4 Ways Acquisition Professionals Should Engage With Industry

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What are the most effective ways for acquisition professionals to engage with industry in the early stages of the acquisition process?

That was one of the questions on our minds in a recent interview with Bill McNally, Senior Procurement Executive at the National Aeronautics and Space Administration (NASA). Based on our interview with McNally, I wanted to share four ideas for ways that acquisition professionals might consider engaging with industry.

1. Do your homework. One of the first steps McNally recommended was to conduct market research. “For instance, if you are interested in something that could be related to cloud computing, you could go and start doing some research in that area to define what is cloud computing, what is the technology behind it, what’s the capabilities behind it, who is doing what in it,” explained McNally. “You can do a lot of market research without having to talk to anyone…but it still does not replace communicating with industry.” In other words, the first step is to become educated on the solution, then reach out to industry with a baseline knowledge that enables you to ask better questions.

2. Engage early and often. McNally stressed the importance of engaging with industry as early in the acquisition process as possible. “If you have a complicated requirement, then you want to start showing industry some of your draft requirements on the document so they can take a look at it and have questions,” said McNally. Agencies want to make sure that industry really understands the requirements in order to elicit strong proposals and accurate pricing. “If a statement of work is well-defined, then industry will be interested in bidding on the job and won’t view it as too risky,” said McNally.

3. Host an industry day. The “Myth-Busting 2” Memo issued by the White House in May 2012 addressed industry days specifically, saying, “Industry days and outreach events can be a valuable source of information for potential vendors and are increasingly being used to leverage scarce staff resources.” While industry days are valuable, McNally did gave a word of caution: “Usually you have a gathering of companies, and a lot of times companies won’t say anything at these meetings because they don’t want to give anything away to a potential competitor.” Knowing this dynamic, it’s important to create an event where both government and vendors can gain enough information to prepare for the solicitation without overly relying on it for the lion’s share of an agency’s market research activities.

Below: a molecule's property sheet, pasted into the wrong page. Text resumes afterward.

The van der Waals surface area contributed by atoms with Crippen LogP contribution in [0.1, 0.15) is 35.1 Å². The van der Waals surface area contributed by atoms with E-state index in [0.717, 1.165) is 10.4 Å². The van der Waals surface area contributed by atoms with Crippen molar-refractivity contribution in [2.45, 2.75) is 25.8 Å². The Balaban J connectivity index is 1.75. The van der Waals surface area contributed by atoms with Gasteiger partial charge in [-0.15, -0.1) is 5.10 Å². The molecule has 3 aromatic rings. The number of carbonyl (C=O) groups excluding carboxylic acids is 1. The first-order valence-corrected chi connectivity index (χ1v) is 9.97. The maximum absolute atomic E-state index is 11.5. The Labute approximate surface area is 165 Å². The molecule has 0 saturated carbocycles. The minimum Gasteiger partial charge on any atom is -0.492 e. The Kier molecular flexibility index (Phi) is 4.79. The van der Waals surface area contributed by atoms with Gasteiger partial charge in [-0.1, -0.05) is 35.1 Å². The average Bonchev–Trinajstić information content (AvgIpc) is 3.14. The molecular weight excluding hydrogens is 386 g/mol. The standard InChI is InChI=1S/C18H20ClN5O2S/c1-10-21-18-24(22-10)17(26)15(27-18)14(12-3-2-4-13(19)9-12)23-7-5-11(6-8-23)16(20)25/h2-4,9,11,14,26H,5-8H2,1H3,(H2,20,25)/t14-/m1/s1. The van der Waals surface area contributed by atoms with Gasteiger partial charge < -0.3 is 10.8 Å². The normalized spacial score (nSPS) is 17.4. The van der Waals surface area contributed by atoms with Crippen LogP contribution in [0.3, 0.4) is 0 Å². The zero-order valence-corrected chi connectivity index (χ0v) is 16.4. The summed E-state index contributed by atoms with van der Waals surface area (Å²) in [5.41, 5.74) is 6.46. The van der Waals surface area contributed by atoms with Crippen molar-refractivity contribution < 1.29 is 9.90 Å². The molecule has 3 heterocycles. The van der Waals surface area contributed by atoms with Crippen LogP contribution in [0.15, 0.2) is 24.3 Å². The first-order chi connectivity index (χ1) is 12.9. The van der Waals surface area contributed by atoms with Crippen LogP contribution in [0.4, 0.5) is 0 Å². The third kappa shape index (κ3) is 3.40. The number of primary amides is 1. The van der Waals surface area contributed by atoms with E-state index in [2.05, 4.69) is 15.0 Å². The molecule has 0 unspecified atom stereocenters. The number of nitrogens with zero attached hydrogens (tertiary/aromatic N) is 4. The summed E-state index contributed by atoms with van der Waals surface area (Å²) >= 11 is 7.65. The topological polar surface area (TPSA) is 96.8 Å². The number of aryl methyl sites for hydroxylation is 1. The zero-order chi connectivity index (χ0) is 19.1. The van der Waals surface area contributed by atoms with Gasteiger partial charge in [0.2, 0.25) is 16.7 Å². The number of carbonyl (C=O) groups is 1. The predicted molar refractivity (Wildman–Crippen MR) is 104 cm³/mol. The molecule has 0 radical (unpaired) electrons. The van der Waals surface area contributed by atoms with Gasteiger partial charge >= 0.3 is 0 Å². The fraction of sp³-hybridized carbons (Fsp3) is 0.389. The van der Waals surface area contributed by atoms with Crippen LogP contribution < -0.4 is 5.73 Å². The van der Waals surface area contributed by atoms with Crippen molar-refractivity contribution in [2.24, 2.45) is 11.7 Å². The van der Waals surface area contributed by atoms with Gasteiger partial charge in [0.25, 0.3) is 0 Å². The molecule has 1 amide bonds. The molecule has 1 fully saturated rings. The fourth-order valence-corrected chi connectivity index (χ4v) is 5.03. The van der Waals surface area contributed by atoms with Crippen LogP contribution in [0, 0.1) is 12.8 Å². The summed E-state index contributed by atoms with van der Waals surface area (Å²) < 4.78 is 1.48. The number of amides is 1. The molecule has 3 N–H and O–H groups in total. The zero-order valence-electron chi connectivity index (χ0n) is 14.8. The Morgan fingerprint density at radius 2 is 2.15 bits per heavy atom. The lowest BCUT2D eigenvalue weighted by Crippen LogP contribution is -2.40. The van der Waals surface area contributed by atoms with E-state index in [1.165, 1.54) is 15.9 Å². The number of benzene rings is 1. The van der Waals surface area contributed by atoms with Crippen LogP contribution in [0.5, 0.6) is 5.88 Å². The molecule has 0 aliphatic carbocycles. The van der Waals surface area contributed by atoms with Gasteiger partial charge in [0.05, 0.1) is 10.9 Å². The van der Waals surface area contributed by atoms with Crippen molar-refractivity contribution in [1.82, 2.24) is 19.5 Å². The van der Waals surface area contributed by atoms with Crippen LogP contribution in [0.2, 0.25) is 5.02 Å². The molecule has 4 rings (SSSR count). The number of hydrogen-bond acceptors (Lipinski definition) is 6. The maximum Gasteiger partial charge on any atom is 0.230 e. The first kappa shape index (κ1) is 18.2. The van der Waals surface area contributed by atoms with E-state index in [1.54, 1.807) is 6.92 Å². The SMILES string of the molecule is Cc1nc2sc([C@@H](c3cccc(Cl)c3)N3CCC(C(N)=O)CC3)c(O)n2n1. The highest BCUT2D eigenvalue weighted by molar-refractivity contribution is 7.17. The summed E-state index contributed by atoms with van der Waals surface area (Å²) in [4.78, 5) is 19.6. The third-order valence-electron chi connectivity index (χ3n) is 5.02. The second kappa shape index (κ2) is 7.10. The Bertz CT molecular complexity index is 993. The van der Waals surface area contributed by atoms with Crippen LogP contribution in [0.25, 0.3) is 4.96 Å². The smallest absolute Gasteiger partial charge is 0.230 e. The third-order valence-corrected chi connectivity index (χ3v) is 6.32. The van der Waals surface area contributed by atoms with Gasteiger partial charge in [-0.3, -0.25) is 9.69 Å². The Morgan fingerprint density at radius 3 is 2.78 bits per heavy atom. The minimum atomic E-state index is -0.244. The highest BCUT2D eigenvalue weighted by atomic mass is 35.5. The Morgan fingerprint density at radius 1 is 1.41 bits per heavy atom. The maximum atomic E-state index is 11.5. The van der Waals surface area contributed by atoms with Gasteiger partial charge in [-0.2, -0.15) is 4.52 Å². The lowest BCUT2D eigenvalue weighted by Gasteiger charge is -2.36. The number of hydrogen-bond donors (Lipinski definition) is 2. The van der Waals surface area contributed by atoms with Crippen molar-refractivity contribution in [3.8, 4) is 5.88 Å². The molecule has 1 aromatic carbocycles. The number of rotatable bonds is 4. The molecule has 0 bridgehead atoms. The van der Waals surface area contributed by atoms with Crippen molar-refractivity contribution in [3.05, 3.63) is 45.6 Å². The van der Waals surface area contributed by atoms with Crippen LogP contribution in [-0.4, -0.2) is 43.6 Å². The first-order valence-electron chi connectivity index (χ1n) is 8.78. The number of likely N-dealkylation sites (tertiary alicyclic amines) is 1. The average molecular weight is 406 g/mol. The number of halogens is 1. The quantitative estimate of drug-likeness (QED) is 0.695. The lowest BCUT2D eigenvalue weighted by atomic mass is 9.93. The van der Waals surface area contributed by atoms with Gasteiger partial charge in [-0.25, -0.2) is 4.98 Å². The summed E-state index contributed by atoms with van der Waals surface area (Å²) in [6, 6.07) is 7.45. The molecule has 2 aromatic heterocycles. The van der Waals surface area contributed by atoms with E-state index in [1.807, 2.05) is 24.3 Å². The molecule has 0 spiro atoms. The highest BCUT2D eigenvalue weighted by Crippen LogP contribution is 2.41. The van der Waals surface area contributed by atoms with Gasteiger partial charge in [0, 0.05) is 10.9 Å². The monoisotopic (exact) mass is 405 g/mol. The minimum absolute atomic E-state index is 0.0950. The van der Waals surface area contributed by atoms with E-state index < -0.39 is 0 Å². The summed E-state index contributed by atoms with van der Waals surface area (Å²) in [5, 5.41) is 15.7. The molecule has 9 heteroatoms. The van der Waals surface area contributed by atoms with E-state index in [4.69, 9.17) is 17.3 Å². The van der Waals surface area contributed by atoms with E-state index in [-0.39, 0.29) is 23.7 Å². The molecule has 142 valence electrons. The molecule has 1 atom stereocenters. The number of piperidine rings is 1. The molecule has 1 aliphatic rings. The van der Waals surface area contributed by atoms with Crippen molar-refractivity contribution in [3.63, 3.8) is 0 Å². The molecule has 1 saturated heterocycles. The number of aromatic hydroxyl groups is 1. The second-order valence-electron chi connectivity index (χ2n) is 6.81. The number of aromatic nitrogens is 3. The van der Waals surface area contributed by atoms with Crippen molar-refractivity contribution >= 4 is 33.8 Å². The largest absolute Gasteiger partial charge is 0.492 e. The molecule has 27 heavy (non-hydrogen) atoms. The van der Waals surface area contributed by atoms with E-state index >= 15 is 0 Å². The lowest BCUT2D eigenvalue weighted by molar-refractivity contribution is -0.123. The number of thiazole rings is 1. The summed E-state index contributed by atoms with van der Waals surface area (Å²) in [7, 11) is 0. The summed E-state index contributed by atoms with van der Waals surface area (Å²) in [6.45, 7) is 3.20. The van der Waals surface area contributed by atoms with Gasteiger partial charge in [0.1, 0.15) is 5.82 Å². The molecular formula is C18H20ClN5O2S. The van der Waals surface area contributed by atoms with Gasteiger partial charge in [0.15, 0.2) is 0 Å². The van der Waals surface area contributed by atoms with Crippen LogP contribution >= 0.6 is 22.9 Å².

4. Schedule one-on-one meetings. Finally, McNally suggested that agencies should also consider conducting one-on-one meetings with vendors. McNally said that’s what they do at NASA, making sure it’s “a good, well-focused meeting that covers certain key elements and not very broad.” He continued, “We might define four or five key elements that we really want to have discussions with industry on and dial up with them before we finalize our strategy and then eventually send out a solicitation.”

The one restriction McNally noted in terms of communicating with industry was what he calls a ‘black out period.’ “The only restrictions we have in relationship to communication in a competitive environment is that after the RFP is released, communication can only be through the contracting officer,” said McNally.

Beyond that specific window of time, the default is open discussion. “You want to make sure that industry really understands the requirements they are going to propose on,” recommended McNally. “That way, you get a good proposal and a good price.”

How does your agency engage effectively with industry?

This blog was brought to you by Integrity Management Consulting, an award-winning small business and leading provider of major systems acquisition and program management support services to Federal customers. Integrity’s mission is to deliver exceptional results for government customers, employees, and the community, driven by a single value: Integrity.

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